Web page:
Keep in mind that there are households in other squares, but those squares may have more Commercial than Residential, and are therefore classifed as Commercial.

Deep diving into the last major category, we see that most of the Special Purpose usage is concentrated in the Museum, Library, and Gallery category. This may be unique to Washington DC and its many museums, and as previously mentioned, the situation surrounding the National Mall and scooter placement.

Making it Impactful

As previously mentioned, this can be used as a building block to make more informed decisions on scooter placement and market-entry strategy. To make it more practical for those applications requires additional analysis highlighted below:

Optimizing existing operations - The average total minutes of usage in each square classification was the focus of the above analysis. To make it practical for a scooter company, an additional layer of analysis is needed looking at scooter-level data to understand the capacity of each square in terms of scooters. For example, if a scooter company has 500 scooters to allocate, it matters in deciding where to place scooters whether 100 minutes of usage in a square classification comes from 2 scooters or 5 scooters.

The analysis could also be tailored to identifying squares by minutes of usage in excess of a breakeven level. For example, if a scooter has a daily breakeven equivalent to 10 minutes of usage, then the analysis could use that as a threshold instead of the present method of looking at above-average usage.

Identifying expansion opportunities - At a high level, a predictive model can be created leveraging the analysis above to assess the usage potential of different cities. This would require similar property record and tax assessment information to be available for other cities, which could be further supplemented by census data and other alternative data sources.

Adjusting service in response to COVID-19 - COVID-19 may have lasting impacts on tourism and travel. Based on the above analysis, this may reduce the usage potential of key squares in the Hotels and Museums classifications. The analysis provides a starting point for identifying the next-best squares to deploy scooters and understanding the negative impact of redeployment in terms of lost minutes of usage. The previously made point on capacity in the "Optimizing existing operations" bullet point above also applies here.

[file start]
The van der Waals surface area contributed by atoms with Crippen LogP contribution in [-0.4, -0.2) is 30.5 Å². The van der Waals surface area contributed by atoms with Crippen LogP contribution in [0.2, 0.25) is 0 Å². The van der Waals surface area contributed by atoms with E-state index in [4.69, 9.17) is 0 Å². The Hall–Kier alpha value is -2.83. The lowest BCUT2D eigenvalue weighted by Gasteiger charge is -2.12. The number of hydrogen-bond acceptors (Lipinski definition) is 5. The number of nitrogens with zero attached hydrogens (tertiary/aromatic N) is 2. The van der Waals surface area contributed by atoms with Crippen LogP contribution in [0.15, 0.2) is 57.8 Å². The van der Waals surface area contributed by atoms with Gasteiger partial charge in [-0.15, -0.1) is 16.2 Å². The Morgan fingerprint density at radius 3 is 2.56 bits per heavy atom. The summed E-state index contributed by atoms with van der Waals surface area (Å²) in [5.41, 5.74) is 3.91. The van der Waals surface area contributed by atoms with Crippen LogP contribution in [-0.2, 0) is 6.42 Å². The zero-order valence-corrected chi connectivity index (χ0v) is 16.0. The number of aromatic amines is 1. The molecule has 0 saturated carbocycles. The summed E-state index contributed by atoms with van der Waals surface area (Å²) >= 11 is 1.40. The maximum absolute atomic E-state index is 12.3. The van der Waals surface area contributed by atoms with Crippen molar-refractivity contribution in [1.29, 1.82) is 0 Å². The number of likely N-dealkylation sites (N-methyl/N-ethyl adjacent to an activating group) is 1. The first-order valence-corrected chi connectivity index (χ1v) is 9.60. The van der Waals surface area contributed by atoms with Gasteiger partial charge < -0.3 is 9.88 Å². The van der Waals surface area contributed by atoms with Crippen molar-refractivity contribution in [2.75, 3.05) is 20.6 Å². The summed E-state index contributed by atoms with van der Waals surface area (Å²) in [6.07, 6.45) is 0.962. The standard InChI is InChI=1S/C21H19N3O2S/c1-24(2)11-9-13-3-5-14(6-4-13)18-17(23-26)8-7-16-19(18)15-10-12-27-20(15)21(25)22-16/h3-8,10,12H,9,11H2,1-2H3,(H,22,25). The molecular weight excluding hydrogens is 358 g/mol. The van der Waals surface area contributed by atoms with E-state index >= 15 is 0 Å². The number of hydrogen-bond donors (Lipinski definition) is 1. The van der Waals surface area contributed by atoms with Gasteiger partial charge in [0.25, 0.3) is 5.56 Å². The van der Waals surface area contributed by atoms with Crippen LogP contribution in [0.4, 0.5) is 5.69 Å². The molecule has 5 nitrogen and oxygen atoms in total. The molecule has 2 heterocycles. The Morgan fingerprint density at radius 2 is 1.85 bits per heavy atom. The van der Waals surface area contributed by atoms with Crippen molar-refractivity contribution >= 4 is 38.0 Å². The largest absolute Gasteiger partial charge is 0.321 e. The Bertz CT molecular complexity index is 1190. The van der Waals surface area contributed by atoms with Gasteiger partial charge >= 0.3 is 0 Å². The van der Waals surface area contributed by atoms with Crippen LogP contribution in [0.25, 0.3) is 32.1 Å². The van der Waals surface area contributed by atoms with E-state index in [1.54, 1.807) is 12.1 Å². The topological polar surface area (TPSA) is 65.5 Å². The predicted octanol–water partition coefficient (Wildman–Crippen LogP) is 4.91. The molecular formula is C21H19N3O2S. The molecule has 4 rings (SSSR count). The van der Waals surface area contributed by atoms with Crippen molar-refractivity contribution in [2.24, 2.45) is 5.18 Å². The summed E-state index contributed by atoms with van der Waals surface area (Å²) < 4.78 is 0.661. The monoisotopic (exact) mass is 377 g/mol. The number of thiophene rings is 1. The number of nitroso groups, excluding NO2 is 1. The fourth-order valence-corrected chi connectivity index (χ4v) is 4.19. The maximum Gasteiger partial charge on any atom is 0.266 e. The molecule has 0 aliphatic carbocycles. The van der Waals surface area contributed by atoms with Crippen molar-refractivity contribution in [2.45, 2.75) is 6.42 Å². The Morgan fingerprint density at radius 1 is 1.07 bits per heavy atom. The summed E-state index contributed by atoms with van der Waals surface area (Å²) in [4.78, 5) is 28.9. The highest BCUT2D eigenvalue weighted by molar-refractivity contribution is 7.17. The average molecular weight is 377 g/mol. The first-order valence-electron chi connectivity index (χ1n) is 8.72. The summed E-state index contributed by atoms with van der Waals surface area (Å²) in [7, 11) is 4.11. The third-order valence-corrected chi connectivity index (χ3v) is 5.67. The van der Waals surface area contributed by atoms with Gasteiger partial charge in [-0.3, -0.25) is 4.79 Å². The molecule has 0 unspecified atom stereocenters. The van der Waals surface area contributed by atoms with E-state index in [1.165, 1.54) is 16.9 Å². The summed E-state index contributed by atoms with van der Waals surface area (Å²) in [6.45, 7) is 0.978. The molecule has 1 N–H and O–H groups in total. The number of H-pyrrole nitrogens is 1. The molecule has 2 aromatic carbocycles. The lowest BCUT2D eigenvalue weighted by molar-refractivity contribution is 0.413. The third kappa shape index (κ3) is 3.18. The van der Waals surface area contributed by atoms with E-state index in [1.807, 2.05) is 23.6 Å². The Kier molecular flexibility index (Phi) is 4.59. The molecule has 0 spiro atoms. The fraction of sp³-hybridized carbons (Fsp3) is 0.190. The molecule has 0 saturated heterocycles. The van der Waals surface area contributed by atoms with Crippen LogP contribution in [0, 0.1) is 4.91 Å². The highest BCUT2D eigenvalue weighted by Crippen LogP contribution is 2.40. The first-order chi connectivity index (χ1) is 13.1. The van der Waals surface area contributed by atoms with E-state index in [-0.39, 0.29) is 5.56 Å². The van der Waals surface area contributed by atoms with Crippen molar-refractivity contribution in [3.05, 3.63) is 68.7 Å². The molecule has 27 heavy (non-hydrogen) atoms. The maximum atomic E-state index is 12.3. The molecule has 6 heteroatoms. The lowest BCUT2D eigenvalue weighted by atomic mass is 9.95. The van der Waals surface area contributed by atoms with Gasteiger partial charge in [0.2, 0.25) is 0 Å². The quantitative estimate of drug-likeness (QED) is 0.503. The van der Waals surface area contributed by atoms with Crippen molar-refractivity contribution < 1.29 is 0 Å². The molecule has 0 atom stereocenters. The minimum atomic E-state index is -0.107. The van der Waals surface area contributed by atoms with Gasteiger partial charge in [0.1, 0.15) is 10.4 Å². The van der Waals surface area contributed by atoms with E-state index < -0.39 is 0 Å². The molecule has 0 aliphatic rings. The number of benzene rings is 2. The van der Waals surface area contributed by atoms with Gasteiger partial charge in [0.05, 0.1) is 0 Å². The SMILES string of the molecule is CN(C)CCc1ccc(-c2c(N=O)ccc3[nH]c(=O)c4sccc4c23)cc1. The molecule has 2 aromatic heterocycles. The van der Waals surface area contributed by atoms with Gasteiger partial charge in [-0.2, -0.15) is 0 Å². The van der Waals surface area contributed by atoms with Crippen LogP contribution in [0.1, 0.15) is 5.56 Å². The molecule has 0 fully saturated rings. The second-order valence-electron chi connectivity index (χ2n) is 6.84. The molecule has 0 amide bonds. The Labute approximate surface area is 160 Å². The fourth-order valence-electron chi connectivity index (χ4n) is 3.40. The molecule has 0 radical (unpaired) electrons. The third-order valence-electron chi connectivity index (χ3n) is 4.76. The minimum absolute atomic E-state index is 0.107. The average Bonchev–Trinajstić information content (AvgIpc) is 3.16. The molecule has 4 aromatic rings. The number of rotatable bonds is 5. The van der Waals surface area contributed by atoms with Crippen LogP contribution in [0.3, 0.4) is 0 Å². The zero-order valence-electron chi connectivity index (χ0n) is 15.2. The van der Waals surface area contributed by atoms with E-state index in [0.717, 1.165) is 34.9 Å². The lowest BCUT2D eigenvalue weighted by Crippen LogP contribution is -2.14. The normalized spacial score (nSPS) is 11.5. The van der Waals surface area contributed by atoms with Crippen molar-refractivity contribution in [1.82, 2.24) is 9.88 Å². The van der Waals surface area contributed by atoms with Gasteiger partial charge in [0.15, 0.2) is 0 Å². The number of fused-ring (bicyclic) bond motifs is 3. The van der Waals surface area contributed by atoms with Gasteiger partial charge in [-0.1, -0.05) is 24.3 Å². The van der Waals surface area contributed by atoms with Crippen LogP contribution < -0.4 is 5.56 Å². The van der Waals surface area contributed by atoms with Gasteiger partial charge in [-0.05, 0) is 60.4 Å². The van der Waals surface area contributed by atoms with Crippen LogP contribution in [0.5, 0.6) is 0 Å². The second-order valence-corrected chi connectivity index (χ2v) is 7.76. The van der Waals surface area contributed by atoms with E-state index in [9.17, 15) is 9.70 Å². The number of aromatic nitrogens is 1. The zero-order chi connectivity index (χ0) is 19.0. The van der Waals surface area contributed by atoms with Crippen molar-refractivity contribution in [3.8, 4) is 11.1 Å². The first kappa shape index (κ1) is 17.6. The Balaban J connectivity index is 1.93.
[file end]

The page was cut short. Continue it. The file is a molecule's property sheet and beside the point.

About the Data and Process

The scooter data is comprised of geolocation data points from Jump (both scooters and bikes), Lime, Skip, and Spin. This is a subset of operators in DC, so while it doesn't provide a complete picture, it provides enough of a view of what locations are relatively more favorable than others. It also has the benefit of providing a cross-sectional view of usage, as opposed to being confined to a single company's usage data.

The data covers the period from November 2019 to February 2020. This period was selected to exclude the impact of COVID-19 on usage. However, a potential drawback is that it focuses on colder months with relatively little daylight when usage may be relatively low compared to months with warmer weather and longer daylight.

Furthermore, the data is not uniform across companies with variation in the type and frequency of data. To get something useful from the dataset required assumptions on my part about what activity did and did not consitutue a trip, amongst other factors. Therefore it's my best estimate for the scooter market in Washington DC though it may not 100% line up with each company's internal data.

Data on each square's characteristics is based on information from Washington DC's Open Data portal which incldues data on the location of different lots, as well as information about what is on the lot (i.e. Residential, Commercial, etc...). Tax record data from the same source was also used to supplement the analysis.

A note on Industrial: The two highest-usage squares were categorized as Industrial. Looking on Google Maps, there didn't seem to be much to support this outcome. In addition, all scooters were from the same company in these two squares. Therefore they were excluded from the majority of the analysis under the assumption there was an error in the data.